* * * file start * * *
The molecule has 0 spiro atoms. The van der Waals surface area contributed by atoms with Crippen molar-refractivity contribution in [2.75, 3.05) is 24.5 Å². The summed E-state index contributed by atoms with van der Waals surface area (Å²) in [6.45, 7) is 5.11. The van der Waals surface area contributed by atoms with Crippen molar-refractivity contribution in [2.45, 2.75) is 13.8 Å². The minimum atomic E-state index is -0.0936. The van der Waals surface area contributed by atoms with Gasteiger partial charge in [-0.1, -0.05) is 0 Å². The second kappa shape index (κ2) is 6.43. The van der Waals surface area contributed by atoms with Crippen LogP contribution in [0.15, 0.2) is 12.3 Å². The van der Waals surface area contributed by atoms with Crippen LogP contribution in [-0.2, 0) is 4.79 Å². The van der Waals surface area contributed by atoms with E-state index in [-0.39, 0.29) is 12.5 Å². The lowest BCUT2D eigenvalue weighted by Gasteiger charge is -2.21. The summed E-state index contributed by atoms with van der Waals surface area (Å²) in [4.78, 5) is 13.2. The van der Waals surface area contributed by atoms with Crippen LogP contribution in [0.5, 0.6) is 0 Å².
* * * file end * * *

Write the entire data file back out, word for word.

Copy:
The molecule has 0 spiro atoms. The van der Waals surface area contributed by atoms with Crippen molar-refractivity contribution in [2.75, 3.05) is 24.5 Å². The summed E-state index contributed by atoms with van der Waals surface area (Å²) in [6.45, 7) is 5.11. The van der Waals surface area contributed by atoms with Crippen molar-refractivity contribution in [2.45, 2.75) is 13.8 Å². The minimum atomic E-state index is -0.0936. The van der Waals surface area contributed by atoms with Gasteiger partial charge in [-0.1, -0.05) is 0 Å². The second kappa shape index (κ2) is 6.43. The van der Waals surface area contributed by atoms with Crippen LogP contribution in [0.15, 0.2) is 12.3 Å². The van der Waals surface area contributed by atoms with Crippen LogP contribution in [-0.2, 0) is 4.79 Å². The van der Waals surface area contributed by atoms with E-state index in [-0.39, 0.29) is 12.5 Å². The lowest BCUT2D eigenvalue weighted by Gasteiger charge is -2.21. The summed E-state index contributed by atoms with van der Waals surface area (Å²) in [4.78, 5) is 13.2. The van der Waals surface area contributed by atoms with Crippen LogP contribution in [0.5, 0.6) is 0 Å².